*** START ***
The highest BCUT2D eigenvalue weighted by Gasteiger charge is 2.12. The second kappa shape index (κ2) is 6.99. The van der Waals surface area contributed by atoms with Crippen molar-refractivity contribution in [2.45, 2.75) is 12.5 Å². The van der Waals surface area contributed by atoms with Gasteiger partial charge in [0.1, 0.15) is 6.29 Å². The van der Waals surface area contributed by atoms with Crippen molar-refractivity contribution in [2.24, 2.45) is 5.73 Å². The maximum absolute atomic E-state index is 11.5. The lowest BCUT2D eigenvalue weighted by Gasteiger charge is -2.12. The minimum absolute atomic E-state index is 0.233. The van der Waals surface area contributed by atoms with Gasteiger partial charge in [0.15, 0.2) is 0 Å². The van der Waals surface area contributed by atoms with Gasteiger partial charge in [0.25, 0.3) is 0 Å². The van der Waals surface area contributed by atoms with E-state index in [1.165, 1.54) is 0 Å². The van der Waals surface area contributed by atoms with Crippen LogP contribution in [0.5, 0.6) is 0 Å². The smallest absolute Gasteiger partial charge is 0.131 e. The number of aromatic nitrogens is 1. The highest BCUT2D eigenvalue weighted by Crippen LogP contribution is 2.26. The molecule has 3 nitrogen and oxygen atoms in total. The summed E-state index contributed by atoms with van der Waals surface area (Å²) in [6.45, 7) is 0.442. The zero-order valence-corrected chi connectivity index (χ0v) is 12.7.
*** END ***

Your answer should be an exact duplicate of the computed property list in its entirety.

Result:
The highest BCUT2D eigenvalue weighted by Gasteiger charge is 2.12. The second kappa shape index (κ2) is 6.99. The van der Waals surface area contributed by atoms with Crippen molar-refractivity contribution in [2.45, 2.75) is 12.5 Å². The van der Waals surface area contributed by atoms with Gasteiger partial charge in [0.1, 0.15) is 6.29 Å². The van der Waals surface area contributed by atoms with Crippen molar-refractivity contribution in [2.24, 2.45) is 5.73 Å². The maximum absolute atomic E-state index is 11.5. The lowest BCUT2D eigenvalue weighted by Gasteiger charge is -2.12. The minimum absolute atomic E-state index is 0.233. The van der Waals surface area contributed by atoms with Gasteiger partial charge in [0.15, 0.2) is 0 Å². The van der Waals surface area contributed by atoms with Gasteiger partial charge in [0.25, 0.3) is 0 Å². The van der Waals surface area contributed by atoms with E-state index in [1.165, 1.54) is 0 Å². The van der Waals surface area contributed by atoms with Crippen LogP contribution in [0.5, 0.6) is 0 Å². The smallest absolute Gasteiger partial charge is 0.131 e. The number of aromatic nitrogens is 1. The highest BCUT2D eigenvalue weighted by Crippen LogP contribution is 2.26. The molecule has 3 nitrogen and oxygen atoms in total. The summed E-state index contributed by atoms with van der Waals surface area (Å²) in [6.45, 7) is 0.442. The zero-order valence-corrected chi connectivity index (χ0v) is 12.7.